The COVID-19 virus has led many people to pivot their careers and try something new. Northern Michigan University alumna Anna Dravland (AT '13, BS '14) was inspired to reinvent herself professionally, not only in the context of the virus but also after suffering a massive stroke. The Spread Goodness Day founder has approached the challenge with her signature positivity.
“Since I've been sick and realized that I cannot return to traditional work, it became clear that I had to do things differently—that I had to work for myself,” said Dravland. “I was in marketing prior to getting sick, so it's natural for me to think in a marketing way, which led to the business. Because I am disabled and my life was already affected by a medical condition that is out of my control, I figured that there is no bad time to try launching my business, so why not try during a pandemic?”
A Tower Garden gifted from a friend sparked Dravland's idea to launch Goodness and Greens. The business features aeroponic Tower Gardens, which require no soil and run on automatic lights and timers, and Juice Plus whole food nutrition. Dravland also operates a locally sourced Giggles and Greens gift store, including Hotplate Pottery creations inscribed with fruit and vegetable jokes, as well as cannabis-infused candles.
“I never was able to keep a single plant alive, from succulents to aloe to even bamboo. I didn't kill anything in my Tower Garden, and I have fresh produce to eat. The Tower Gardens are in some ways like masks that you may need as the world adapts to a different lifestyle. I set up mine during quarantine, and it was obvious to me that this was something people would find valuable. They allow you to use and trust the food you are eating, regardless of the pandemic or your comfort level with going to the grocery store.”
While still suffering from unexplained collapses, rare conditions and chronic pain, Dravland used her free energy to develop a platform for Goodness and Greens so that she could share her new passion and build a sustainable business for herself—a business that can function even when she is not functional.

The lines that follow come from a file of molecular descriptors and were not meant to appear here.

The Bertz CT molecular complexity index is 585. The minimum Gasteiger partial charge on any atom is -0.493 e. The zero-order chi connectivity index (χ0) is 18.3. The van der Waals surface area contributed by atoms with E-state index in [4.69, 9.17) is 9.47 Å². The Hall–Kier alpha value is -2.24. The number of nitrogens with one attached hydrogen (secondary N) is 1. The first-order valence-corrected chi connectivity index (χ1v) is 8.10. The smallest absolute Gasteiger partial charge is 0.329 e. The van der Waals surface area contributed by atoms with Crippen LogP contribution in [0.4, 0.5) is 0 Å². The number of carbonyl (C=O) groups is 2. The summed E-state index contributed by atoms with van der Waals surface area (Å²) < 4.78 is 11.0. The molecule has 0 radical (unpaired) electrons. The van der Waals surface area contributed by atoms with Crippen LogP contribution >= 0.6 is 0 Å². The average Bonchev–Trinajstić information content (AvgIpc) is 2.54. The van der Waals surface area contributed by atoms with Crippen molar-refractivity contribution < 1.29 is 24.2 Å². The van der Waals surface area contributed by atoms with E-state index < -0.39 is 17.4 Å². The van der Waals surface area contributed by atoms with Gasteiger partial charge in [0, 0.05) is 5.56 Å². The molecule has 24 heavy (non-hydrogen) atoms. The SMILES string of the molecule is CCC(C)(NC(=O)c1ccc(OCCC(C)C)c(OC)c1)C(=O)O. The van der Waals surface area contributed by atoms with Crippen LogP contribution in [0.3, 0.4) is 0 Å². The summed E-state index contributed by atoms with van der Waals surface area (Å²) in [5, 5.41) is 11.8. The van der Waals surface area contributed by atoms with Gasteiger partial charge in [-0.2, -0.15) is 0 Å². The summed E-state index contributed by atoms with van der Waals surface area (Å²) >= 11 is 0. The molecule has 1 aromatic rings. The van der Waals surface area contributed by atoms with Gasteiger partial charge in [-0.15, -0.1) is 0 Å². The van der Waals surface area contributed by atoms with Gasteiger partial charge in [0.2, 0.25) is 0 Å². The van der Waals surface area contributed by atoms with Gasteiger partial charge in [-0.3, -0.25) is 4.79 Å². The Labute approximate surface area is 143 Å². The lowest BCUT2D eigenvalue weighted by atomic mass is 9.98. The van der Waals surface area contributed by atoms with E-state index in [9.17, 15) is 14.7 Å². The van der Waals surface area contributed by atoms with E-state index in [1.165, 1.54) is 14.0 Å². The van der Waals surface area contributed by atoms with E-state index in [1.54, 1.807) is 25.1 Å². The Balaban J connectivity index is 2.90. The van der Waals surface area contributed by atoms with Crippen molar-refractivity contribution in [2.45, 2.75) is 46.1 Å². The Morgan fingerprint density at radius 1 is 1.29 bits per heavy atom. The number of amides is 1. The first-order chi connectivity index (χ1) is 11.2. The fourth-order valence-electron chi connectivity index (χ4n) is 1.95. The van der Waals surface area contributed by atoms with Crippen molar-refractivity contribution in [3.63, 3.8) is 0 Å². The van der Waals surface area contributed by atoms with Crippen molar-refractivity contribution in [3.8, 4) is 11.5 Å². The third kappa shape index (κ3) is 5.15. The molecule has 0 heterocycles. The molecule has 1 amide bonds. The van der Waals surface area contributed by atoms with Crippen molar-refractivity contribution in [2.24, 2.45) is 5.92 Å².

Dravland said that her primary mission is to get the aeroponic gardens into schools, nonprofits and homes and to provide more access to year-round, fresh produce in the Upper Peninsula and beyond.
“I launched my business with concern for the overall health, depression and anxiety of the country and the world. A goal of Goodness and Greens is to spread as much goodness as we can. Food is important. It is also important to laugh. We cannot rely on perfection from outside forces. Even with a cheesy pun on a piece of pottery, I like to give people giggles.”
Dravland launched her nationally recognized Spread Goodness Day less than one month before her stroke. The annual event encourages individuals, businesses and organizations to perform one act of goodness, large or small, on the second Friday of March. NMU will be participating in this year's event.
“NMU partnered for the third time last year and had some amazing plans, but unfortunately Friday the 13th was the day that they shut down NMU's campus [because of COVID-19]. The event still went off, but a lot of it had to be canceled. Now, we will adapt. We will plan things safely with COVID-19 in mind. Last year showed us that things simply will need to be done differently.”
Dravland holds degrees in hospitality management and food service management from NMU. Learn more about Goodness and Greens at https://www.goodnessandgreens.com/. Learn more about Spread Goodness Day at https://www.spreadgoodnessday.com/.
“I would love to hear from NMU students who would like to be involved in Spread Goodness Day. I would love to have more students involved in whatever they want to do, whether it's social media, marketing, or even graphic design.”